Payroll and benefits administration is often one of the most challenging departments in any business. While a larger workforce represents a huge challenge in payroll management itself, the issue becomes complex when there is further diversification of wage codes or categorization of workforce billability.
But it’s in the construction industry where the true scale of this challenge is revealed. Whether it’s regulatory and compliance norms or handling the effects of union influence, enabling a seamless payroll processing mechanism is a headache for leaders in the construction industry.
Consider this; the US Department of Labor Investigation, after a federal investigation, recovered $229k in minimum and overtime wages that were owed to 809 workers in New Orleans. Back in 2021, the department was responsible for recovering back wages worth almost $36 million for more than 21,000 construction workers.
In most cases, challenges arise because most finance departments in the sector are unaware of what could go wrong while managing construction payroll. On this note, let us explore the top 5 things that can go wrong with construction payroll:
Inaccuracies in Calculating Union Benefits and Wages
The construction industry is undoubtedly one of the largest unionized sectors in the world. There are many labor unions and associations to which employees are affiliated.
Not only are these unions involved in arranging resources for projects, but they also negotiate wages and benefits in alignment with the relationship between the construction business and the union. These wage structures and benefits are often dynamic and change over time per market needs and demand.
However, most construction payroll processing departments may make the mistake of calculating different wage structures incorrectly due to several factors. The consequences of inaccurate wage settlements can result in growing feuds between the company and unions, ultimately halting projects and bringing losses to everyone involved.
Manual Management of Payroll
A 2022 survey by EY revealed that 20% of the payrolls in the US have errors, each amounting to an average of $291. These errors could even cost businesses as high as $705 per error.
The construction sector is known for its heavy usage of spreadsheet programs like MS Excel for payroll management. Such measures helped in the late ’90s or early 2000s but not today. Use of such trivial tools will lead to errors making their way into payroll processing, thereby disrupting one of the most critical functions of the business.
As the construction sector employs a large number of people, there is strict oversight from government agencies at both state and federal levels. In addition to union wage structure and benefits programs, government agencies mandate construction companies to:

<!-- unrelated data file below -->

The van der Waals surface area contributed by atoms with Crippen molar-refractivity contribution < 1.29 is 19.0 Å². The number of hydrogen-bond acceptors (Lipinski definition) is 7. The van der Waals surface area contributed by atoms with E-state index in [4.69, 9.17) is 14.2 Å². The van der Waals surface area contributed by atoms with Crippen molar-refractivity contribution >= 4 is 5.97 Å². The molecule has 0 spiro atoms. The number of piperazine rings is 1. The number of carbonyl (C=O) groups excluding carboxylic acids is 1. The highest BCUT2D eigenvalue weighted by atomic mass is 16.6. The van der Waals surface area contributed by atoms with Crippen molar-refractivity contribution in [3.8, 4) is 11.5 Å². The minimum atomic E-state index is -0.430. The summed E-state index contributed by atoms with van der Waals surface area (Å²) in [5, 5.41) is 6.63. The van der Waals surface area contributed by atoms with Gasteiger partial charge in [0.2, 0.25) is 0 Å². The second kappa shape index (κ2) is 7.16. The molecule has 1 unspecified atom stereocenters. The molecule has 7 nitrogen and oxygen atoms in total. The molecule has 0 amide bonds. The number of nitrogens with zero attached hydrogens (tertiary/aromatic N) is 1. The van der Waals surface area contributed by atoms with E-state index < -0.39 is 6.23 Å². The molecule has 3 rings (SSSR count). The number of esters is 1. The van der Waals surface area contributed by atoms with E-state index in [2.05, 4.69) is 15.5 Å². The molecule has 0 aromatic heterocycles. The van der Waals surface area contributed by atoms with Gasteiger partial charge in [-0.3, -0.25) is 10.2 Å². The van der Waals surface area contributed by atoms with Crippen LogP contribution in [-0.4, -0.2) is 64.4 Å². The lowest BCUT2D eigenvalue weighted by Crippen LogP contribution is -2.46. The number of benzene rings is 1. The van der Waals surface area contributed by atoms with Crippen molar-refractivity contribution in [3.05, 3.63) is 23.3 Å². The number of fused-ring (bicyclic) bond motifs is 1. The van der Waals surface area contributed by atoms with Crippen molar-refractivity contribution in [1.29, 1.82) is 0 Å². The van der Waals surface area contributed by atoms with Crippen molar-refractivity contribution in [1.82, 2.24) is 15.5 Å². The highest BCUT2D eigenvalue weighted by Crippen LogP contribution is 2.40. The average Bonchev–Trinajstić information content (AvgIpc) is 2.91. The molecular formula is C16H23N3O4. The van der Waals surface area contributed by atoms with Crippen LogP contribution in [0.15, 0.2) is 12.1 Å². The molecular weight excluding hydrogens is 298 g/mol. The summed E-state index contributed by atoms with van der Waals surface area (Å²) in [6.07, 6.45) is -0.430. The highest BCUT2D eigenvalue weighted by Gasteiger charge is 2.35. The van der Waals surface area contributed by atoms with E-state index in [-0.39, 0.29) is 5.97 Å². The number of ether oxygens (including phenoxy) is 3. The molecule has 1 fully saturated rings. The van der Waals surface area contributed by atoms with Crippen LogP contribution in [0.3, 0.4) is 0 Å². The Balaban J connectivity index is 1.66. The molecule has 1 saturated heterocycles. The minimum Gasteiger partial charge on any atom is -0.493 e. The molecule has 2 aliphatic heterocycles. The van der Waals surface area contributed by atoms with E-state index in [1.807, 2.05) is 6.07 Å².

- Pay their employees prescribed minimum wages
- Allocate standard work hours
- Arrange for workplace safety and other employee protection measures.
Traditional payroll systems used by construction companies can omit or ignore these mandates when calculating wages or benefits.. The consequences can be very severe and range from huge monetary fines to even the closure of a business for non-compliance.
Settlement of wages often happens when field managers or supervisors report the actual worked hours to the billing or finance team. The construction sector is often plagued by inefficiencies in reporting primarily because of the manual management of such data. As a result, payroll processing may not happen correctly due to a lack of real-time visibility into insights supplied by field managers.
Delays from field managers in updating the exact information can result in missed payments, leading to lawsuits and other critical challenges. The key point to consider here is that there needs to be end-to-end visibility into real-time operations at a construction site. Field managers must be able to log and report the right information at the right time to ensure that payroll errors do not occur.
Sensitive corporate or employee data may be available for direct access through the payroll system if there is no proper security audit done on these systems. Such vulnerabilities can be easily exploited by external threats. In fact, according to IBM’s Cost of a Data Breach Report 2022, the average cost of a critical infrastructure breach amounts to a whopping $4.83 million.
So, there is a need for powerful security measures like access control, encryption of data, etc., to ensure that the confidentiality of employee and business information is maintained, and data integrity is assured.
As construction businesses go ahead in their journey to digitize operations, they must consider the best business practices for all aspects of their company, especially in their payroll processing. The risks of compliance and poor data security are critical threats that can undermine the entire industry. To mitigate these risks and challenges, construction companies must adapt to the latest construction management technologies like CEM’s suite of solutions for man aging payroll. Get in touch with us to know how we can help transform your construction business’s payroll process seamlessly.